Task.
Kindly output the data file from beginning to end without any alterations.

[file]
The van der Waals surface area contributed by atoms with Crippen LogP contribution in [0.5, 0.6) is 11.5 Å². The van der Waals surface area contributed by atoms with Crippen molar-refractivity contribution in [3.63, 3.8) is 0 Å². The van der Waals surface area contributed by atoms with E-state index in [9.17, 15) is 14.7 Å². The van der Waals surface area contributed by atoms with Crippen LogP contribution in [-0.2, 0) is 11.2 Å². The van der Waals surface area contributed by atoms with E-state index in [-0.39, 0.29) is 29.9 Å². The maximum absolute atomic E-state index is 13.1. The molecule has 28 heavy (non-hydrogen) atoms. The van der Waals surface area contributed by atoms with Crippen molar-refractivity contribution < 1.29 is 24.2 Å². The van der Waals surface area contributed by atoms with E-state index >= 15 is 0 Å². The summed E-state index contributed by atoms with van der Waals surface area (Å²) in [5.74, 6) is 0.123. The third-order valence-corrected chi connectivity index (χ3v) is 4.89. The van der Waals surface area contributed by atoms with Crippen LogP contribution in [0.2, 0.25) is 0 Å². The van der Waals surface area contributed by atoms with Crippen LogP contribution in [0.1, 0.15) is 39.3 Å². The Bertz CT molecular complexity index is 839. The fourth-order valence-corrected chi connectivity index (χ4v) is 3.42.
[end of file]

The van der Waals surface area contributed by atoms with Crippen LogP contribution in [0.5, 0.6) is 11.5 Å². The van der Waals surface area contributed by atoms with Crippen molar-refractivity contribution in [3.63, 3.8) is 0 Å². The van der Waals surface area contributed by atoms with E-state index in [9.17, 15) is 14.7 Å². The van der Waals surface area contributed by atoms with Crippen LogP contribution in [-0.2, 0) is 11.2 Å². The van der Waals surface area contributed by atoms with E-state index in [-0.39, 0.29) is 29.9 Å². The maximum absolute atomic E-state index is 13.1. The molecule has 28 heavy (non-hydrogen) atoms. The van der Waals surface area contributed by atoms with Crippen molar-refractivity contribution < 1.29 is 24.2 Å². The van der Waals surface area contributed by atoms with E-state index >= 15 is 0 Å². The summed E-state index contributed by atoms with van der Waals surface area (Å²) in [5.74, 6) is 0.123. The third-order valence-corrected chi connectivity index (χ3v) is 4.89. The van der Waals surface area contributed by atoms with Crippen LogP contribution in [0.2, 0.25) is 0 Å². The van der Waals surface area contributed by atoms with Crippen LogP contribution in [0.1, 0.15) is 39.3 Å². The Bertz CT molecular complexity index is 839. The fourth-order valence-corrected chi connectivity index (χ4v) is 3.42.